You might if you put £10,000 in their pocket
There’s more to app development than megabytes. A file size increase of that magnitude just suggests it is poorly optimised. Or it could be a result of optimising for performance by duplicating code / resources without actually adding anything new.
Likely the adverts have been there so long because they are managing to recruit but continue to scale and require more engineers so keep the ads out there
I guess it depends on the person. There is so much demand for engineers at the moment and most of them are paying a good amount, so when deciding which job to take it comes down to quality of life, benefits, that kind of thing. Also you want to know that you aren’t walking into some nightmare that you are expected to magically fix. (this is all my personal experience, can’t speak for others)
Absolutely agree with this. A few years ago I worked alone and had a company laptop and phone so being in the office didn’t provide any benefit at all, not even supervision. My requests to work from home were refused “because we need to know where you are.”
I am sure there is,but my experience as a layman says that the more MB the better the product.
that’s a red herring. using a different compiler could completely change the amount of MB it uses, without changing a single line of code.
if anything, less MB would usually say to me “more efficient use of space”
I’m sorry I don’t understand what you mean by that’s a “red herring” I am talking about MY OWN experience of using apps with more MB I find them superior to other apps that have less MB
It means that you constructed a pattern, e.g. more MB=better, that is just not a thing.
it just means it is a misleading metric.
A developer could decide not to compress anything and drastically increase the disk usage while making the app noticably worse, for example. In reality, developers work very hard to minimise resource usage.
You guys have lost me sorry. I can only talk about MY OWN experience regarding using APP’s with more MB. I find they offer a more pleasant user experience.
and I find apps that have green logos make me 23% happier
Individual experience is just a bad metric. That’s why people who know more about these things tell you that more MB is not better. Just accept it
What’s being said is that this isn’t a metric. You may have some anecdotal experience there but the size of an app or binary has zero relation to it being ‘better’ in any qualifying way.
My own experience is that bigger cars are more pleasant than smaller cars. If you follow the logic it means that a bus must be more pleasant than a Lexus.
I don’t intend to diminish your experience, but coincidence doesn’t always result in correlation.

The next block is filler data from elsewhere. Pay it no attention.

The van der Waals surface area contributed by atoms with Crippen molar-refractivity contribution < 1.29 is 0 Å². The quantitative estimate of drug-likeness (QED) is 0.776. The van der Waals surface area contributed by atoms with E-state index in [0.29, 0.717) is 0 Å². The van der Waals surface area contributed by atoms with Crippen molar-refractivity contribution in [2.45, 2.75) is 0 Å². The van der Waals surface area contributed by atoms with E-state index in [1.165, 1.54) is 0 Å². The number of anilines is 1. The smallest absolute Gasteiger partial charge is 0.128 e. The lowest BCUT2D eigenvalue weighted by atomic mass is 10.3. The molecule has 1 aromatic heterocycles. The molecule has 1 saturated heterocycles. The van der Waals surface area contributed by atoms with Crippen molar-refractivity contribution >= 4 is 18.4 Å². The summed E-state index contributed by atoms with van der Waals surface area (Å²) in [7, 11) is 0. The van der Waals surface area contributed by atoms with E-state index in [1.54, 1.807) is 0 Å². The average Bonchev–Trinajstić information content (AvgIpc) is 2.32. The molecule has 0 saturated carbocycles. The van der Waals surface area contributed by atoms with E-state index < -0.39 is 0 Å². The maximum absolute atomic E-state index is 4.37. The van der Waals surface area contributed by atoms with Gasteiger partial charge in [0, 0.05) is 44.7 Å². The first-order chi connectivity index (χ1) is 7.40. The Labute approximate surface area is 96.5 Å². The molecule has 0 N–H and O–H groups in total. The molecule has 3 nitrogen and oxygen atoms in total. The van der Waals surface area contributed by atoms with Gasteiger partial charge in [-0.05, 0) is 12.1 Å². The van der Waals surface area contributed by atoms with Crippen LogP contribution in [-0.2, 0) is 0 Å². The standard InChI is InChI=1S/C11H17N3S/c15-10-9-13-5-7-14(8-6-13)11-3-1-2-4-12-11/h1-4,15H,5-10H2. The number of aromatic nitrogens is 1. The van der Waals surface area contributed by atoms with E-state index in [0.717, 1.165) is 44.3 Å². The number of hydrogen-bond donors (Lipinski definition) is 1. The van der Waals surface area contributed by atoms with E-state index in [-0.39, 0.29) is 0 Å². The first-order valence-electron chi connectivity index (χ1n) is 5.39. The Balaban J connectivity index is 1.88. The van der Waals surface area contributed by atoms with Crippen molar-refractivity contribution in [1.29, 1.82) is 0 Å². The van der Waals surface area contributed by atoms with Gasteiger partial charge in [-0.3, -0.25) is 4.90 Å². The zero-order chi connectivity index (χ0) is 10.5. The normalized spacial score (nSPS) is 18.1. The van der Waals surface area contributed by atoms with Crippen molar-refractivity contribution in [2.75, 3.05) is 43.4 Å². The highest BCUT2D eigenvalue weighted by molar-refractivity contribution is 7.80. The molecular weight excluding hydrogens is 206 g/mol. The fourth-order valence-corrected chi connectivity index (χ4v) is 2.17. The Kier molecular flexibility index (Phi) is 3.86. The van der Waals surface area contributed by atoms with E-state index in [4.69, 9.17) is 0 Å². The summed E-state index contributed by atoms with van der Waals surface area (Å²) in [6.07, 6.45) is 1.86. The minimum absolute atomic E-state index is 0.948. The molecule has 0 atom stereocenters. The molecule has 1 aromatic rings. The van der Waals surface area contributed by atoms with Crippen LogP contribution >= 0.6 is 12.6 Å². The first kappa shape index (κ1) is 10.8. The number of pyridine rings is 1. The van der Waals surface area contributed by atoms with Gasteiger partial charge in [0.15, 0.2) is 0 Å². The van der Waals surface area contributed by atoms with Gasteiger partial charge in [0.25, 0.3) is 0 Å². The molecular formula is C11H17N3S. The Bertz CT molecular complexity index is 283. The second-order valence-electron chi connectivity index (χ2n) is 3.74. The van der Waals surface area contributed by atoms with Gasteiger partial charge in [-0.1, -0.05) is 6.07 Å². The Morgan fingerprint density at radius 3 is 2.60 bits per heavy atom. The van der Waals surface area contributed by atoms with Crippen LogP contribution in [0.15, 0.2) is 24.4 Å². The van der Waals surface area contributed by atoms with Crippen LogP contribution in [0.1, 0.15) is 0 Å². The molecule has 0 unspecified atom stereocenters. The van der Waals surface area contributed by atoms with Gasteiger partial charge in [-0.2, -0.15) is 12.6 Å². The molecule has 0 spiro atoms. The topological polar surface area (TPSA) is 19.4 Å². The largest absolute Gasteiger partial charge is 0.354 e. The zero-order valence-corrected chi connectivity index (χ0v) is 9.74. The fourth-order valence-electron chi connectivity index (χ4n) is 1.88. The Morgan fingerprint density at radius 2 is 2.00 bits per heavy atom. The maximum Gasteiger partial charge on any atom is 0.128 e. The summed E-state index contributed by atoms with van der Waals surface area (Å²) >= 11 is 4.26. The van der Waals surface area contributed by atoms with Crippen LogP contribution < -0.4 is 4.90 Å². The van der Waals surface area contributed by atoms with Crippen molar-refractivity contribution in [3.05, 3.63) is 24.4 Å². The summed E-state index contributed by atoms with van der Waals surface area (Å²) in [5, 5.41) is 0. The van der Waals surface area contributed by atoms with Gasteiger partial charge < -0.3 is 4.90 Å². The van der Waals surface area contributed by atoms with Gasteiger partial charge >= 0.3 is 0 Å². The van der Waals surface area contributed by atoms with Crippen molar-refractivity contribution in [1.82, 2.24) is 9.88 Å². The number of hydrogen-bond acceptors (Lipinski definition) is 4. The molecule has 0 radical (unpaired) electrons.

I believe what we call you is an “Intellectual Bully” Also it is possible that the bus is more comfortable than the Lexus.
I came on here trying to have a grown up conversation and you get people trying to undermine you with their so called intellect. Good for you guys you are amazing. Keep up the “Intellectual Bullying”
what would be an acceptable way to disagree with your point then?
Back to hiring… Possibly some reasons why they’re not managing to fill the roles.
Are they getting enough applicants? Are they advertising in the right place? I’m job hunting at the moment for product roles, but hadn’t come across their ads until I looked directly on their LinkedIn or careers page. Using recruitment agents might help with this (with extra cost), as will promoting ads in places where developers are more likely to be hanging out (like Stack Overflow Jobs, or the monthly “Who is hiring” thread on Hacker News. The pandemic has (sadly for many people) created a great opportunity for hiring companies - I’ve seen tech roles at Revolut which had several hundred applicants on LinkedIn, yet FT’s open positions are in the low 10’s…
They don’t publish salary ranges in job adverts which does put a lot of people off.
Are they being too prescriptive or have too high expectations for those that manage to find the job ads, are they looking for a specific “culture fit” that excludes many of the applicants? Many tech firms look for unicorns which are all too rare.
Are they taking too long to go through the interview process? Perhaps with bottlenecks in the process by requiring senior management input to the process, or by waiting for a certain number of people to be part of a hiring cohort in order to compare applicants. One engineering candidate on Glassdoor said it took 2 months to get through the interview process…
Their Glassdoor reviews for work-life balance are pretty low (3.4 out of 5), and as mentioned above haven’t fully embraced remote working (which the rest of the tech world has pretty much now done and is likely the new normal). This will put off a lot of applicants.
Other paths to consider could be to use contractors/fixed-term contract resource to get them out of this likely busy spot, or they look to hire and train up apprentices or grads.